These issues are close to my heart since the days I worked at the National Trades Union Congress, representing Singapore on the International Labour Organisation, and when I was Minister of State for Social and Family Development.
For women to progress and contribute at work and in society, we need to have a major cultural shift and change in mindset on how we treat women in employment and the sharing of caregiving responsibilities at home.
I am sure Dr Noeleen Heyzer (our former Under-Secretary-General of the United Nations) together with her fellow speakers from the ASEAN Committee on Women, the ASEAN Women Entrepreneurs’ Network and the NTUC of Singapore will share their views on this subject matter later in the Forum.
Fortunately, more women are progressing, entering the workforce, and taking on leadership roles in businesses and in government. But we can do more to help groom women for leadership positions, especially in the corporate sector. The Singapore Council of Women Organisations has a programme called BoardAgender to do just that. Within ASEAN, women’s economic empowerment is also a priority area. The ACW is working on a few projects to help promote women leadership, including the sharing of initiatives and challenges to increase women’s leadership in elected positions, and the sharing of policies and practices to increase women’s leadership in the private sector.
Looking beyond women as employees and as corporate executives, we are seeing very capable women reinventing traditional businesses amidst technological disruptions. They are effectively going against the norms of what has been conventionally viewed as male-dominated industries. I recently attended the Woman of the Year Award organised by Her World magazine. The Young Woman Achiever Award recipient is an industrial designer, a field that is not common for women. It is wonderful to see her break the glass ceiling. Some of these women entrepreneurs are here today to share their journey.
New industries have emerged from the disruptions, creating new opportunities for all. Providing support for women with growing business aspirations could present significant economic opportunities and raise overall economic participation.
Another new trend is the rapidly changing demographic. As we industrialise and change our lifestyles, family units are getting smaller, resulting in reversal in population growth. With a smaller population, this will inevitably impact the pipeline of our labour force.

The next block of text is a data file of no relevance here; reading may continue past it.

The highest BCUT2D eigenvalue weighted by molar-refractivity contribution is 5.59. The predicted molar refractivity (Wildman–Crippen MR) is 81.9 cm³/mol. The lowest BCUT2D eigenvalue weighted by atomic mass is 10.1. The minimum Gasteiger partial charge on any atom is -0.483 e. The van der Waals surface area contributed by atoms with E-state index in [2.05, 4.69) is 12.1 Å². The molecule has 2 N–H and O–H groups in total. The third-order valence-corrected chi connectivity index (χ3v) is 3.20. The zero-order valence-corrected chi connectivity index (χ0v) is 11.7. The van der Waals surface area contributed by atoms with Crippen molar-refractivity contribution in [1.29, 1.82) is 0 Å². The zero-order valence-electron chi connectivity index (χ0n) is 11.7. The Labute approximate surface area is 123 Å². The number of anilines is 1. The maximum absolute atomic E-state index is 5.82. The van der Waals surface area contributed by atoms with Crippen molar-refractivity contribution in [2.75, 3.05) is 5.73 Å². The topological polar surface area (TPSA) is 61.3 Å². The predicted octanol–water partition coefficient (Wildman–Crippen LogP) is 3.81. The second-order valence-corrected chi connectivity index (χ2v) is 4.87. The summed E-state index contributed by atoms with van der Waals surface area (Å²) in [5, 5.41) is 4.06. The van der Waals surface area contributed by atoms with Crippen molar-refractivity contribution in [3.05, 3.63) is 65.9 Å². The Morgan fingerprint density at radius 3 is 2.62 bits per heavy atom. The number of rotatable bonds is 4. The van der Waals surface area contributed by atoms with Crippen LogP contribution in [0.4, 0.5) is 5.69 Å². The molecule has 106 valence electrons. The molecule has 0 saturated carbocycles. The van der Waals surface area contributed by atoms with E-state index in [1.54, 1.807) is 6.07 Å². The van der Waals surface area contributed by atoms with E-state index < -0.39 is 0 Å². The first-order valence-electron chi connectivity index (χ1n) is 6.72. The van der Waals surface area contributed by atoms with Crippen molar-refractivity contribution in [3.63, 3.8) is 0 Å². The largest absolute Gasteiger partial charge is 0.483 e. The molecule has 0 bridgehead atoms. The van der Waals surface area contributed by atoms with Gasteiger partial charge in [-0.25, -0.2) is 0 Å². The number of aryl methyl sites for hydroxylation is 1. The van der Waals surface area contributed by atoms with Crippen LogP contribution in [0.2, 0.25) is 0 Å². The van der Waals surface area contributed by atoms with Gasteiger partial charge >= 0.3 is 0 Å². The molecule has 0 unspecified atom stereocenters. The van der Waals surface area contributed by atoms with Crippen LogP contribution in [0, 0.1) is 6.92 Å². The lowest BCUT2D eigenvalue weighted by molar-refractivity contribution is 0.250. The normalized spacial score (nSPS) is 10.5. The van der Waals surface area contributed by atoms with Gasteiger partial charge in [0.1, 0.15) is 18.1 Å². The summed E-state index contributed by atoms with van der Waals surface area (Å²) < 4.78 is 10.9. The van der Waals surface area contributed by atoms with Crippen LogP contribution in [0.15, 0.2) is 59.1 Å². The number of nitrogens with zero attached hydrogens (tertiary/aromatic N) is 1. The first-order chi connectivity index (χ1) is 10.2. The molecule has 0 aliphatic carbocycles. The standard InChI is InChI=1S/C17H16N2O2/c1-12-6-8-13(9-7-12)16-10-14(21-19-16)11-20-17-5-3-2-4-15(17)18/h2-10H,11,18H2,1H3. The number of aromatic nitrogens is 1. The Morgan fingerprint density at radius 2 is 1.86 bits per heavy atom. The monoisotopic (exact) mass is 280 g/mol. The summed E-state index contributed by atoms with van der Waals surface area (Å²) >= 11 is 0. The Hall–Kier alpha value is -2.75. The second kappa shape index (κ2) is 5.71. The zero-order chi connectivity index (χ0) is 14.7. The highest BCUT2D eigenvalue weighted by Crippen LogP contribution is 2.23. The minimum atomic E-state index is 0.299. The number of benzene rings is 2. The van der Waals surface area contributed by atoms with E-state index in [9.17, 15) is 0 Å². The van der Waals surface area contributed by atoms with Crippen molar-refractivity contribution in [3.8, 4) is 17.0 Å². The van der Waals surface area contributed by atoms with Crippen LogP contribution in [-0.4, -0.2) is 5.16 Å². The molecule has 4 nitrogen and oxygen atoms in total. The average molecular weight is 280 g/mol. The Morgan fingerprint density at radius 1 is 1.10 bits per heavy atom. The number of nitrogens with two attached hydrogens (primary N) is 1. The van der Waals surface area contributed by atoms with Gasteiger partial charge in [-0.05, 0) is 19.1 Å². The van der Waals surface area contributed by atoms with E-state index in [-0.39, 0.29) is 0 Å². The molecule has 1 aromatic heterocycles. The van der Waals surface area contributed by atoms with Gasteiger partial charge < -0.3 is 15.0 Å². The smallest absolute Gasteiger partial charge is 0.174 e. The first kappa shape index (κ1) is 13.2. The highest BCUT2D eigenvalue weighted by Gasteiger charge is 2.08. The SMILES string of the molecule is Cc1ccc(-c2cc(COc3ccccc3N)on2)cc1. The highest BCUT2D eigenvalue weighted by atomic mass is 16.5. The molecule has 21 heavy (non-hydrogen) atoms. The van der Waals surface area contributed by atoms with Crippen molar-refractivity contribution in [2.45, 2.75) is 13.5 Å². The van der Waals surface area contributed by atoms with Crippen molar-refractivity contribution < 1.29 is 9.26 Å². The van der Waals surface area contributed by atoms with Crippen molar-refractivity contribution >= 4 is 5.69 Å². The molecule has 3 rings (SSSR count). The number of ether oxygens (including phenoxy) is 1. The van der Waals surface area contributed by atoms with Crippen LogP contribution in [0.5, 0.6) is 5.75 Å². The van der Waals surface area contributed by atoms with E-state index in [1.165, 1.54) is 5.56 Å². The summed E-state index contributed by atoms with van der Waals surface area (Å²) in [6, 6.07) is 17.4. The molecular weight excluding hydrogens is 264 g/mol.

We will also have to grapple with the rapidly maturing workforce in some ASEAN Member States. Governments will have to rethink how to leverage the “silver tsunami”.
To tackle the challenges of an ageing population, we must alter our own preconceptions. Women at that age can still be a productive force. Increasingly, companies have begun to look at tapping this invaluable resource, shifting employment practices and promoting lifelong learning for lifelong employability amongst their ageing workforce.
Empowering women in the silver economy is rarely discussed. I am glad this forum has dedicated a session to focus on this important issue. Many women do not have savings in our societies. We need to empower them as they age, so that they can be self-reliant and continue to live meaningfully, contributing to society and the economy. This also includes helping them to save during their productive years to prepare them for their retirement. It is also important to have social programmes and policies to support these women.
Addressing these challenges requires continuous and concerted efforts from the people, private and public sectors in ASEAN. I am glad to see that the three sectors are well represented at this Forum.
In closing, I would like to thank the speakers and moderators in advance for sharing their insights. With your perspectives and experiences, I am confident that this Forum will galvanise the collective wisdom needed to advance women’s economic empowerment for the benefit of all in ASEAN.